Photographer:Fotograaf: Diana Berdun Mingo
Interview with Dutch Nobel Prize winner
MAASTRICHT. Nobel Prize winner Ben Feringa can still be nervous before an interview, especially in front of young people. “They sometimes ask these bright questions.” Last Tuesday, Brightlands Chemelot Campus organised a College Tour with Feringa, named after a popular TV series in which students ask questions. But why does it take place in the sports hall?
In 2016, Ben Feringa gained overnight fame when he won the Nobel Prize in Chemistry. In 1999, Feringa discovered a molecular motor, which is as small as a molecule and rotates under the influence of light and heat. Since then, he has designed many nano motors, including a nano mill park and a 4-wheel drive car. These motors can transport themselves through the blood stream, for example to deliver drugs inside the human body.
And then again, students asked him ‘bright questions’ such as: Do your cars have steering wheels? Are there traffic jams? “Never thought about that,” he says.
A PhD student wants to know: How do you coach your PhD candidates? “I was privileged to start my career in Hans Wijnberg’s group. Wijnberg was a chemist who worked in the US and came back to Groningen with an American attitude. His slogan - not unlike Trump today - was: Second to none! He said to me, a PhD student: ‘If you want to write a book, write a book.’ As a mentor, I care more about my students. Not only the bright ones, but all my students, also the ones who struggle a lot.”
Feringa stresses the importance of – and now the gym comes into play - a balance in life. “Work hard, but go to the pub too, or do sports.” The nano professor has no time for sports anymore. “I do cycle 14,5 kilometres to work every day, and I sometimes go skiing or ice skating. Talking about skating, I completed the last Eleven Cities Tour, called ‘Elfstedentocht’, and got this Silver Cross. It’s as precious to me as the Nobel Prize.”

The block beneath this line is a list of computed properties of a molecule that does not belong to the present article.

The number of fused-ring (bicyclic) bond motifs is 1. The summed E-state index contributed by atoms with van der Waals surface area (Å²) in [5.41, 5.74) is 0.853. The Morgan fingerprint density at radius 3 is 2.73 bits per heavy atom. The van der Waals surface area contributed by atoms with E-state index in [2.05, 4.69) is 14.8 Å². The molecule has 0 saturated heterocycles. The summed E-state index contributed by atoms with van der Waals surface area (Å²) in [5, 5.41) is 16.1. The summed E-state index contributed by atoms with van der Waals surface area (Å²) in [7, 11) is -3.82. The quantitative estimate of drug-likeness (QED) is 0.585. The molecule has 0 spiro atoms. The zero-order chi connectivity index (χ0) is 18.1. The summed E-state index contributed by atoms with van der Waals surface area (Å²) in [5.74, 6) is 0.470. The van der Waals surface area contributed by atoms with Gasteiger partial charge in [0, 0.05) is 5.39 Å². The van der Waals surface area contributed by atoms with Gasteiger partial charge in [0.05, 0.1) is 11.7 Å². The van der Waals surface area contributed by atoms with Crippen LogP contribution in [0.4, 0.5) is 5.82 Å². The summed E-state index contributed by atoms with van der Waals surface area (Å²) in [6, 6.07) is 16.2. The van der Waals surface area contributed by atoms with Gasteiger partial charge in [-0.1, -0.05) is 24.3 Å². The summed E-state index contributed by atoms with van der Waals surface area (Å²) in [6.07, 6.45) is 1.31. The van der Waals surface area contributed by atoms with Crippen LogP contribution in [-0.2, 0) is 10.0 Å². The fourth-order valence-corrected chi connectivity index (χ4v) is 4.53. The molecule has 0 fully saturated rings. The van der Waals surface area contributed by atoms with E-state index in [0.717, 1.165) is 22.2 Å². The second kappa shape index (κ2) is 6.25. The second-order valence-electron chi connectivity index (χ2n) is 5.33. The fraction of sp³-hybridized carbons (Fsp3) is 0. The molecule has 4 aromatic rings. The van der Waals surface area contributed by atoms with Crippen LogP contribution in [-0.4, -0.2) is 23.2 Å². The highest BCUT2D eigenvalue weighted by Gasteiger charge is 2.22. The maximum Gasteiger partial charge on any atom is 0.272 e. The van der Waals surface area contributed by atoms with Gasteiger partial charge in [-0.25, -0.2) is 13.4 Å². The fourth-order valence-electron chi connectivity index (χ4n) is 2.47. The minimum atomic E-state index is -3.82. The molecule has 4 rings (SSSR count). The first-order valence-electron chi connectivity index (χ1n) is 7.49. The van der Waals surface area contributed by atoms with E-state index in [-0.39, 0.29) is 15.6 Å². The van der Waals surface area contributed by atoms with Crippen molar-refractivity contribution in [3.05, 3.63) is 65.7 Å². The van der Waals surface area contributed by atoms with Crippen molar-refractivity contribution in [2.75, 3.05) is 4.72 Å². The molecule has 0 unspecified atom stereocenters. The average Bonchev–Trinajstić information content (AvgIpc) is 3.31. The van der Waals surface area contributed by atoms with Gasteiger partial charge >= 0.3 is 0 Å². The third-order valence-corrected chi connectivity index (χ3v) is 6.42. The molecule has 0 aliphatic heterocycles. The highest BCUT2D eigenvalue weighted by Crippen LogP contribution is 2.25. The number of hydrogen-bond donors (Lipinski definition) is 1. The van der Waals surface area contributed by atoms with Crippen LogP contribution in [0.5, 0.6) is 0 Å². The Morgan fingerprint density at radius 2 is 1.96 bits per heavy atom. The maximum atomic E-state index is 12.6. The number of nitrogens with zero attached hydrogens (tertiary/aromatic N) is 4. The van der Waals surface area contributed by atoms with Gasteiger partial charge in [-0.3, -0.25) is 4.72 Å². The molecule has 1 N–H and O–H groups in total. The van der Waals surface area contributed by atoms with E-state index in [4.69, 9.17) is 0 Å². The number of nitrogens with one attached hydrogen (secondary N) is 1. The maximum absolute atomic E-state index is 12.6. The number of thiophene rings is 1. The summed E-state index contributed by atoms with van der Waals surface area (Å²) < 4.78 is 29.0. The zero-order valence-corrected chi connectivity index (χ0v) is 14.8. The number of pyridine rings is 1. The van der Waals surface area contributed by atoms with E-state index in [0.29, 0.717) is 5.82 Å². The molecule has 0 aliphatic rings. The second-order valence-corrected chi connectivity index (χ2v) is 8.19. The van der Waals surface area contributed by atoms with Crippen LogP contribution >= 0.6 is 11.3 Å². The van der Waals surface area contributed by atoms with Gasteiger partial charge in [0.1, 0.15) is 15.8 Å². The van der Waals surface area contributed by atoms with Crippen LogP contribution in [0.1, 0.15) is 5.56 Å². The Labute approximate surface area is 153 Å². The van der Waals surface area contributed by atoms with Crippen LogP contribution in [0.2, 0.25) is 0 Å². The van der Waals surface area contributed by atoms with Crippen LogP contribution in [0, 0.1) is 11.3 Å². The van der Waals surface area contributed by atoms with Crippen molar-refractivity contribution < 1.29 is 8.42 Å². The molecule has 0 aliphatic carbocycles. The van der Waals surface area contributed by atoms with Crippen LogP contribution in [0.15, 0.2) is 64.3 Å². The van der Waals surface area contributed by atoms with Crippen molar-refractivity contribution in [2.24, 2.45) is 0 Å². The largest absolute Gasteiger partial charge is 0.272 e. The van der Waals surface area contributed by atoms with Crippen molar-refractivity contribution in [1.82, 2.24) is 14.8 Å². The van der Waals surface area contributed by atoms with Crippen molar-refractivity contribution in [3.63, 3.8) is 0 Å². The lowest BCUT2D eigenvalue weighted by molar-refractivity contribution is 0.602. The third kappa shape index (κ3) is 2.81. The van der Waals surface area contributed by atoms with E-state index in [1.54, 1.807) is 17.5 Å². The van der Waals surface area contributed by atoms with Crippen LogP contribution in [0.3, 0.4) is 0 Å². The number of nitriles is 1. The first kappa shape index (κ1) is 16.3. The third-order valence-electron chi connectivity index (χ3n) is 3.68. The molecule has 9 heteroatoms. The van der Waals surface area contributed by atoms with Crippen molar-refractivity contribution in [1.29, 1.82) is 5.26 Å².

Why did he go to Shell, a few years after his PhD? “Believe it or not, because Shell kept me out of the army. I don’t know how they did it, but they managed. After six years, I returned to the university, more interested in discoveries than innovations. And I liked teaching.”
Feringa stayed in Groningen all his life. “I got tremendous offers, from Stanford and Cambridge, but I’m a family man too. My three young daughters were in school, playing hockey with their friends. Not the right time to move to England or America. But I proved that you don’t have to work at Cambridge to win a Nobel Prize.”
His message to students, as he stressed earlier in his morning lecture: Reinvent chemistry! “It has been extremely successful. Just take a look at your smartphone, at all the drugs we use, the smart materials. But new challenges are always there; think about the storage capacity for electric cars or smart drugs. We have to think unconventionally.”
And most importantly, he concludes: “Please, use your talents and follow your dreams!”